Tuesday, December 10, 2002

Investigator arraigned
in bribery case

By Debra Barayuga

A former liquor investigator accused of taking bribes in exchange for ignoring liquor violations left Hawaii for the Philippines earlier this year and was unaware he had been indicted by a federal grand jury, his attorney said.

Cliff Hunt, attorney for Eduardo Mina, who was arrested Nov. 25 at his daughter's home in Quezon City, said they will challenge the government's contention that he is a flight risk at a hearing Thursday in U.S. District Court.

The government is expected to ask that he be detained without bail.

Although Mina had been questioned by federal investigators before leaving Hawaii on Feb. 5, he did not hear from them after that, so he left for the Philippines, where he has been living and volunteering at a church, Hunt said.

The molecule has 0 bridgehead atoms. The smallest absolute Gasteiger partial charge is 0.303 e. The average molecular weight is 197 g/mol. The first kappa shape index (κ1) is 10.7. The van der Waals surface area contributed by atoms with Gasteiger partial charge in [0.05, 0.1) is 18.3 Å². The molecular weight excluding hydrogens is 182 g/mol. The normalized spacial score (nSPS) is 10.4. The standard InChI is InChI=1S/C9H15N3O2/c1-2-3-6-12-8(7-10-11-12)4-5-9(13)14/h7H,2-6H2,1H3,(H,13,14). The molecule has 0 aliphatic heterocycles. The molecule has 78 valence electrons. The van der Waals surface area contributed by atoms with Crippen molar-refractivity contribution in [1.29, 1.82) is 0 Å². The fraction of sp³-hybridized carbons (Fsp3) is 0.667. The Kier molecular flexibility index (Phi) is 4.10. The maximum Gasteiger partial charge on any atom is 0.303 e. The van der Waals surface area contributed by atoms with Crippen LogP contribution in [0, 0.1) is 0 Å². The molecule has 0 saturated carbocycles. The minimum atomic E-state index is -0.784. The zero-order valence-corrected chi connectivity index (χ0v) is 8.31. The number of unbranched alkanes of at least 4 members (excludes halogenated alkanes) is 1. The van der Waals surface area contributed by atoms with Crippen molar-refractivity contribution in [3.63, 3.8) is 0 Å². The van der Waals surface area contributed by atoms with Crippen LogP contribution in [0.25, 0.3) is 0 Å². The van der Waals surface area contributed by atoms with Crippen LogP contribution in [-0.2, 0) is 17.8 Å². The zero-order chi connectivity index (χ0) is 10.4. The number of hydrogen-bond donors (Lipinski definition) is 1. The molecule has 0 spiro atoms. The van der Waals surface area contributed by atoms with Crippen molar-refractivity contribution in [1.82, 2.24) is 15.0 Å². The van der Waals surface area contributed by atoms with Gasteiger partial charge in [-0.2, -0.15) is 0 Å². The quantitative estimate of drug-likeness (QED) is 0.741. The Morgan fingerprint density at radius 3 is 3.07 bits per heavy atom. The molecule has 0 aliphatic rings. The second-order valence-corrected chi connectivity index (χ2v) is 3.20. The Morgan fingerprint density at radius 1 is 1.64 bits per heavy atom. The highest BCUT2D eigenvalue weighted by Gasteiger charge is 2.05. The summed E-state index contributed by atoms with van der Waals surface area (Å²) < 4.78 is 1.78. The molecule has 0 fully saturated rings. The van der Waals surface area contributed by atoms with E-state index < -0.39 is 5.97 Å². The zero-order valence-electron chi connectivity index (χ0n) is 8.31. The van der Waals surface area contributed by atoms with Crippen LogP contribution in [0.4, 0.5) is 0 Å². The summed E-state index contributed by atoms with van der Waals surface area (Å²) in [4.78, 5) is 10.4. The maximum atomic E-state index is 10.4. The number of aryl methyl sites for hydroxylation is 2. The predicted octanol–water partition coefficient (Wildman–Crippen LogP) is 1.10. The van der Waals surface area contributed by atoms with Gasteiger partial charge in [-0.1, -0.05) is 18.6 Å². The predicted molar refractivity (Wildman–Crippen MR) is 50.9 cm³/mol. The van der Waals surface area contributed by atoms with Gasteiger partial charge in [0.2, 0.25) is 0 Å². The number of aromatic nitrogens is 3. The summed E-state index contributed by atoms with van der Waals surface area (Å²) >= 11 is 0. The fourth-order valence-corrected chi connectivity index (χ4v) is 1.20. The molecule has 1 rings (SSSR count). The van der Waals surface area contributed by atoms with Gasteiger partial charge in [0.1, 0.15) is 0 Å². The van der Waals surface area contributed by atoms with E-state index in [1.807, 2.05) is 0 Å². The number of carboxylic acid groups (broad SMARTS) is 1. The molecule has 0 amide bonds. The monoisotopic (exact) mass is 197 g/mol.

Mina, 72, pleaded not guilty yesterday before U.S. Magistrate Kevin Chang to charges of conspiracy, bribery, racketeering and extortion.

Mina was among two supervisors and six liquor investigators with the Honolulu Liquor Commission who were indicted May 22 for allegedly taking bribes from hostess bars and strip clubs from October 2000 to December 2001. So far, five co-defendants have changed their not-guilty pleas and will not be going to trial.

Kenneth Wright, Samuel Ho, William Richardson Jr., Collin Oshiro and David Lee reached agreements with the government to cooperate in the investigation, including testimony at trial against any remaining co-defendants.

Mina, Arthur Andres and Harvey Hiranaka are set for trial in February.

Mina is a retired Philippine colonel and lawyer who made an unsuccessful bid for the state Senate in 2000.

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